Marina Astitha, Ioannis Kioutsioukis, Ghezae Araya Fisseha, Roberto Bianconi, Johannes Bieser, Jesper H. Christensen, Owen R. Cooper, Stefano Galmarini, Christian Hogrefe, Ulas Im, Bryan Johnson, Peng Liu, Uarporn Nopmongcol, Irina Petropavlovskikh, Efisio Solazzo, David W. Tarasick, and Greg Yarwood
Atmos. Chem. Phys., 18, 13925–13945,Short summary
This work is unique in the detailed analyses of modeled ozone vertical profiles from sites in North America through the collaboration of four research groups from the US and EU. We assess the air quality models' performance and model inter-comparison for ozone vertical profiles and stratospheric ozone intrusions. Lastly, we designate the important role of lateral boundary conditions in the ozone vertical profiles using chemically inert tracers.
Prasad Kasibhatla, Tomás Sherwen, Mathew J. Evans, Lucy J. Carpenter, Chris Reed, Becky Alexander, Qianjie Chen, Melissa P. Sulprizio, James D. Lee, Katie A. Read, William Bloss, Leigh R. Crilley, William C. Keene, Alexander A. P. Pszenny, and Alma Hodzic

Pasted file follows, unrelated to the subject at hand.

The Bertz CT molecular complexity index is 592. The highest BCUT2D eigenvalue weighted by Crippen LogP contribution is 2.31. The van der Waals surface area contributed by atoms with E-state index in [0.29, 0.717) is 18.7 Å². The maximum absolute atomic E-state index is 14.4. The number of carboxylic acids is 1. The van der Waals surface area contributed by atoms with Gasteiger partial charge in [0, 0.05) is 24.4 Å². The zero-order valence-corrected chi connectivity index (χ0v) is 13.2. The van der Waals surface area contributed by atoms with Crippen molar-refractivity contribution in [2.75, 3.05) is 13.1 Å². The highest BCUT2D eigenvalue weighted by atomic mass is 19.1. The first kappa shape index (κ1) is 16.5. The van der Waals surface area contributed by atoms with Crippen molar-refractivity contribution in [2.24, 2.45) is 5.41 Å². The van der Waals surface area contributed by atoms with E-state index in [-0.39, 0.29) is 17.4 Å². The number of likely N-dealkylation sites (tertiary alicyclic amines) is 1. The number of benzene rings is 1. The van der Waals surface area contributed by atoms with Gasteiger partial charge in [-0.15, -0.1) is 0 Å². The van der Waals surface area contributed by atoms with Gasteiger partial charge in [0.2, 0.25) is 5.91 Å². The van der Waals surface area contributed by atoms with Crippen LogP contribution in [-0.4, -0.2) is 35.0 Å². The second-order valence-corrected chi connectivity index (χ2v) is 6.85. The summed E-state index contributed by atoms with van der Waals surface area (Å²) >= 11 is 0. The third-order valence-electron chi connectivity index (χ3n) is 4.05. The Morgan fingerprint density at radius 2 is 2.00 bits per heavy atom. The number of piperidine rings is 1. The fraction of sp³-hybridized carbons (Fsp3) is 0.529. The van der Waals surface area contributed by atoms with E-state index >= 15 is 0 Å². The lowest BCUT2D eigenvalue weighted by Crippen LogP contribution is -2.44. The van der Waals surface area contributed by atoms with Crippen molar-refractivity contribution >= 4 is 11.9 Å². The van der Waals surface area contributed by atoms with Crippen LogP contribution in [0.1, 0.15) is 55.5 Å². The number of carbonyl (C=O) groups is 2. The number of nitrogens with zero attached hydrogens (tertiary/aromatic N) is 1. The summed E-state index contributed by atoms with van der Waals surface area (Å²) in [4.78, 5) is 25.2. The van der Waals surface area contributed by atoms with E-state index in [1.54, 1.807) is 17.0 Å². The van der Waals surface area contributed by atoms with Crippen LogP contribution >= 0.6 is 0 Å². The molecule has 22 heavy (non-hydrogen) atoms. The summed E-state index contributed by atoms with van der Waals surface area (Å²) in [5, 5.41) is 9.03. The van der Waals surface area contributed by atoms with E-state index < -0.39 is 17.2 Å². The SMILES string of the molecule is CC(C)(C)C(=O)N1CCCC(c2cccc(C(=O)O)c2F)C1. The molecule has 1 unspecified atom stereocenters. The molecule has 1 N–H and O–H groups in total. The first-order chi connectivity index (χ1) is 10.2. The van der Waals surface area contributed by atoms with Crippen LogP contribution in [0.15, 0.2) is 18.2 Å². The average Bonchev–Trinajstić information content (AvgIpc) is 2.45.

Atmos. Chem. Phys., 18, 11185–11203,Short summary
Recent measurements of NOx and HONO suggest that photolysis of particulate nitrate in sea-salt aerosols is important in terms of marine boundary layer oxidant chemistry. We present the first global-scale assessment of the significance of this new chemical pathway for NOx, O3, and OH in the marine boundary layer. We also present a preliminary assessment of the potential impact of photolysis of particulate nitrate associated with other aerosol types on continental boundary layer chemistry.
Jungbin Mok, Nickolay A. Krotkov, Omar Torres, Hiren Jethva, Zhanqing Li, Jhoon Kim, Ja-Ho Koo, Sujung Go, Hitoshi Irie, Gordon Labow, Thomas F. Eck, Brent N. Holben, Jay Herman, Robert P. Loughman, Elena Spinei, Seoung Soo Lee, Pradeep Khatri, and Monica Campanelli